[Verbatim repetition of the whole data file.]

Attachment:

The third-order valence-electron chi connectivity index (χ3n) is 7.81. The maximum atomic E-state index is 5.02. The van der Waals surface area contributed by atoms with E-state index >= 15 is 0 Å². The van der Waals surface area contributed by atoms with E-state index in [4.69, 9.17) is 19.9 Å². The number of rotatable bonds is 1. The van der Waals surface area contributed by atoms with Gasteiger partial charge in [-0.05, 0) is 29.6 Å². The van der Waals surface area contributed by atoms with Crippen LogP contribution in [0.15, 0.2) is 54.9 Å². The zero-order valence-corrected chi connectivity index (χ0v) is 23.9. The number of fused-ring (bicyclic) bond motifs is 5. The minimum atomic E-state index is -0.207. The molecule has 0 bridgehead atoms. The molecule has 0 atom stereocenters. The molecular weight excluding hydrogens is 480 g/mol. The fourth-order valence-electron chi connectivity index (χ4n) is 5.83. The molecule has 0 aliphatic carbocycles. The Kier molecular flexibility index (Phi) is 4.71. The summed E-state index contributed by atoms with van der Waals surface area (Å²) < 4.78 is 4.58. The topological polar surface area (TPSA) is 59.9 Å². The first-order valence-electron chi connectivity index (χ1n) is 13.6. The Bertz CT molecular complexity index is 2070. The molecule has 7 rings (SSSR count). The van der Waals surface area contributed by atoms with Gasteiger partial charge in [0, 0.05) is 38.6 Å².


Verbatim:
The third-order valence-electron chi connectivity index (χ3n) is 7.81. The maximum atomic E-state index is 5.02. The van der Waals surface area contributed by atoms with E-state index >= 15 is 0 Å². The van der Waals surface area contributed by atoms with E-state index in [4.69, 9.17) is 19.9 Å². The number of rotatable bonds is 1. The van der Waals surface area contributed by atoms with Gasteiger partial charge in [-0.05, 0) is 29.6 Å². The van der Waals surface area contributed by atoms with Crippen LogP contribution in [0.15, 0.2) is 54.9 Å². The zero-order valence-corrected chi connectivity index (χ0v) is 23.9. The number of fused-ring (bicyclic) bond motifs is 5. The minimum atomic E-state index is -0.207. The molecule has 0 bridgehead atoms. The molecule has 0 atom stereocenters. The molecular weight excluding hydrogens is 480 g/mol. The fourth-order valence-electron chi connectivity index (χ4n) is 5.83. The molecule has 0 aliphatic carbocycles. The Kier molecular flexibility index (Phi) is 4.71. The summed E-state index contributed by atoms with van der Waals surface area (Å²) < 4.78 is 4.58. The topological polar surface area (TPSA) is 59.9 Å². The first-order valence-electron chi connectivity index (χ1n) is 13.6. The Bertz CT molecular complexity index is 2070. The molecule has 7 rings (SSSR count). The van der Waals surface area contributed by atoms with Gasteiger partial charge in [0, 0.05) is 38.6 Å².